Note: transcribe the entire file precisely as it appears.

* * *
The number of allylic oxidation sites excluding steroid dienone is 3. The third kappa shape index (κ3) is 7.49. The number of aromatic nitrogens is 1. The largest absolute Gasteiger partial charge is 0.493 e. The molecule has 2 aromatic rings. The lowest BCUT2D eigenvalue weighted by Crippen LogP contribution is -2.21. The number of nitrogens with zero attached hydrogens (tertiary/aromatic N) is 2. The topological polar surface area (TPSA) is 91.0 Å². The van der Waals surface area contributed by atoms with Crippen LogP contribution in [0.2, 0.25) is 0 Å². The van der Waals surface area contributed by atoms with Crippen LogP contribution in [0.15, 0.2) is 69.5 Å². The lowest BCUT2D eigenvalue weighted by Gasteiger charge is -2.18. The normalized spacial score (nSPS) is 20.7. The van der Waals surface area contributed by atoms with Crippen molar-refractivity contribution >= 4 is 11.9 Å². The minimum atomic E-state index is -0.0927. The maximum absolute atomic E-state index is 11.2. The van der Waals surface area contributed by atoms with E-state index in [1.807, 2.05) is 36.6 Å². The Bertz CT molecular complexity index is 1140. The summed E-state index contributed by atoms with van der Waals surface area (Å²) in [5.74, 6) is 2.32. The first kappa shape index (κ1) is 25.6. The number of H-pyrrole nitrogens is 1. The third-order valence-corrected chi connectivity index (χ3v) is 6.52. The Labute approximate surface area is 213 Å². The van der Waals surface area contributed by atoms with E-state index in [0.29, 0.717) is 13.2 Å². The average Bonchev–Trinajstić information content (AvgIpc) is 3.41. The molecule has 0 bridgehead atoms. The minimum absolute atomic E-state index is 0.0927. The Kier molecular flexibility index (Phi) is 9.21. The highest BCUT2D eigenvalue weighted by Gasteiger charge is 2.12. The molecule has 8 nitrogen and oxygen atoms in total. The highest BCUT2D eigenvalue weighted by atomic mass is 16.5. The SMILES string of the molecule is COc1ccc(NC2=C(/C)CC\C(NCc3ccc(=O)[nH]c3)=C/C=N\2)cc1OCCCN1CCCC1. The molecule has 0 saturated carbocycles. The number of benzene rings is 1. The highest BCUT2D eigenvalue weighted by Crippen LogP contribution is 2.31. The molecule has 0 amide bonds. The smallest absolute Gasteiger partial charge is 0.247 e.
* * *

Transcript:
The number of allylic oxidation sites excluding steroid dienone is 3. The third kappa shape index (κ3) is 7.49. The number of aromatic nitrogens is 1. The largest absolute Gasteiger partial charge is 0.493 e. The molecule has 2 aromatic rings. The lowest BCUT2D eigenvalue weighted by Crippen LogP contribution is -2.21. The number of nitrogens with zero attached hydrogens (tertiary/aromatic N) is 2. The topological polar surface area (TPSA) is 91.0 Å². The van der Waals surface area contributed by atoms with Crippen LogP contribution in [0.2, 0.25) is 0 Å². The van der Waals surface area contributed by atoms with Crippen LogP contribution in [0.15, 0.2) is 69.5 Å². The lowest BCUT2D eigenvalue weighted by Gasteiger charge is -2.18. The normalized spacial score (nSPS) is 20.7. The van der Waals surface area contributed by atoms with Crippen molar-refractivity contribution >= 4 is 11.9 Å². The minimum atomic E-state index is -0.0927. The maximum absolute atomic E-state index is 11.2. The van der Waals surface area contributed by atoms with E-state index in [1.807, 2.05) is 36.6 Å². The Bertz CT molecular complexity index is 1140. The summed E-state index contributed by atoms with van der Waals surface area (Å²) in [5.74, 6) is 2.32. The first kappa shape index (κ1) is 25.6. The number of H-pyrrole nitrogens is 1. The third-order valence-corrected chi connectivity index (χ3v) is 6.52. The Labute approximate surface area is 213 Å². The van der Waals surface area contributed by atoms with E-state index in [0.29, 0.717) is 13.2 Å². The average Bonchev–Trinajstić information content (AvgIpc) is 3.41. The molecule has 0 bridgehead atoms. The minimum absolute atomic E-state index is 0.0927. The Kier molecular flexibility index (Phi) is 9.21. The highest BCUT2D eigenvalue weighted by Gasteiger charge is 2.12. The molecule has 8 nitrogen and oxygen atoms in total. The highest BCUT2D eigenvalue weighted by atomic mass is 16.5. The SMILES string of the molecule is COc1ccc(NC2=C(/C)CC\C(NCc3ccc(=O)[nH]c3)=C/C=N\2)cc1OCCCN1CCCC1. The molecule has 0 saturated carbocycles. The number of benzene rings is 1. The highest BCUT2D eigenvalue weighted by Crippen LogP contribution is 2.31. The molecule has 0 amide bonds. The smallest absolute Gasteiger partial charge is 0.247 e.